Settlement: Auction can include 6 Kobe items

Among the former possessions of the Lakers' Kobe Bryant for sale are uniforms from Lower Merion High School.
Among the former possessions of the Lakers' Kobe Bryant for sale are uniforms from Lower Merion High School. (MARK J. TERRILL / Associated Press)
Posted: June 12, 2013

Kobe Bryant's parents have apologized to him as part of the terms of settling the bicoastal lawsuits involving the sale of the basketball star's memorabilia at an auction house in Camden County.

"We regret our actions and statements related to the Kobe Bryant auction memorabilia," Joseph and Pamela Bryant wrote in a statement distributed by Kobe Bryant's lawyer, Mark D. Campbell of Loeb & Loeb in Los Angeles.

Instead of selling more than 50 items consigned by his mother, the auction house will sell six, including some championship rings and two of Bryant's Lower Merion High School basketball uniforms.

The Los Angeles Lakers star declined to comment on the settlement, the statement said.

"We apologize for any misunderstanding and unintended pain we may have caused our son and appreciate the financial support that he has provided to us over the years," the statement said, quoting Bryant's parents.

Neither Campbell nor Ken Goldin, founder of Goldin Auctions L.L.C. in Berlin, would comment on the terms of the settlement.

"Goldin Auctions and Kobe Bryant have reached an amicable resolution. Goldin Auctions thanks Kobe Bryant for his assistance in resolving this matter," Goldin wrote in a notice published on the auction house's website.

"I'm happy it's resolved," Goldin said.

Legal papers to dismiss the case were filed in federal courts in New Jersey and California on Monday afternoon.

The online auction begins Monday and runs through July 19.

The items up for sale are: Kobe Bryant's used white Lower Merion High School basketball uniform, number 33; his used maroon high school basketball uniform, number 33; his 1996 Magic's Roundball Classic All-Star medallion and ribbon; his 2000 NBA All-Star Game ring; and two 14-karat gold NBA championship rings, one with 28 diamonds, the other with 24, given as gifts by Bryant to his parents.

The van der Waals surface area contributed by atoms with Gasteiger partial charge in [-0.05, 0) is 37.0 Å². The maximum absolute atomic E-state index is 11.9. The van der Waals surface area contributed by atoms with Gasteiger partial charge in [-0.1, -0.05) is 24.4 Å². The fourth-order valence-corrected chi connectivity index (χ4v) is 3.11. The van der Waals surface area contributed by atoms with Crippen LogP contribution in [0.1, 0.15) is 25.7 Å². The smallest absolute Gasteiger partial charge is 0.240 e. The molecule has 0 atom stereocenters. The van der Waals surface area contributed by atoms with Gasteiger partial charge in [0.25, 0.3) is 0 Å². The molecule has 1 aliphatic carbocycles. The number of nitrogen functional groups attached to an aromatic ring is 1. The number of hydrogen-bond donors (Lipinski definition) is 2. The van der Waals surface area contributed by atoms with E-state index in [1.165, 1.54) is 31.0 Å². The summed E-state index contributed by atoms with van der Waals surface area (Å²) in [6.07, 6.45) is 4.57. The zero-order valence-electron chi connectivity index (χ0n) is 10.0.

Why would parents auction off those kinds of gifts from their son?

"I can't answer that," Goldin said. "I hear you, but I can't comment."

Half of the proceeds from the uniforms, the Magic medallion and ribbon, and the 2000 NBA All-Star ring will go to a charity that Goldin will announce later.

While Goldin declined to comment on the specifics of the case, he did say the charity could expect a "six-figure check."

Goldin said he had worked with dozens of athletes over the years and "the last thing I want do is have the athlete whose items are being auctioned not be 100 percent behind the auction."

The online auction includes other Bryant items, such as a 2006-07 game-worn Lakers jersey obtained through other sources. Items from Babe Ruth, Mike Tyson, Jackie Robinson, and Derek Jeter also will be auctioned. The preview opens Friday.

Earlier estimates had put the value of the original Bryant group of memorabilia at about $1 million. Goldin declined to estimate what the shorter list would command.

But he did point out that a recent auction of two championship rings belonging to 76ers great Julius Erving brought in $250,000 and $400,000.

"Bryant has significantly more worldwide fans than Dr. J," Goldin said, apologetically.

In April, Goldin announced a June 1 auction including Bryant memorabilia consigned to the auction house by his mother.

Kobe Bryant mailed a cease-and-desist letter to stop the sale. Goldin responded May 2 with a federal lawsuit in Camden, seeking to move ahead with the sale. Bryant countered immediately with a lawsuit in federal court in California.

Goldin had two concerns. He had to be able to recoup the $450,000 advance he had already paid to Bryant's mother, which she used to buy a house in Nevada.

And, from a marketing standpoint, the Bryant items were among the headliners designed to attract buyers to the more than 1,000 memorabilia items in the auction.

The settlement allows him to retain some of that marketing edge and the litigation brought an unexpected bonus. "We actually did get an abnormal number of hits on our website and higher than the normal registration rate for the auction," Goldin said.

The papers in the case were a soap opera script written in legalese. Bryant's parents said Bryant had given them the memorabilia after they asked him, numerous times, if he wanted to remove his sports trophies from their home.

Bryant said that his mother was lying and that he wanted to give the memorabilia to his children. Bryant's wife, Vanessa, weighed in, saying that somehow memorabilia stored in their home in California had disappeared without their consent.

Goldin said he had never experienced anything like the Bryant situation. "I was caught completely off-guard," he said.

Bryant's parents also apologized to Goldin Auctions "for their inadvertent involvement in this matter."

"The world is a strange place," Goldin said. "It was certainly not what I expected when I signed the consignment agreement."


Contact Jane M. Von Bergen at jvonbergen@phillynews.com, @JaneVonBergen on Twitter, or at 215-854-2769. Read her workplace blog at www.philly.com/jobbing.

comments powered by Disqus
|
|
|
|
|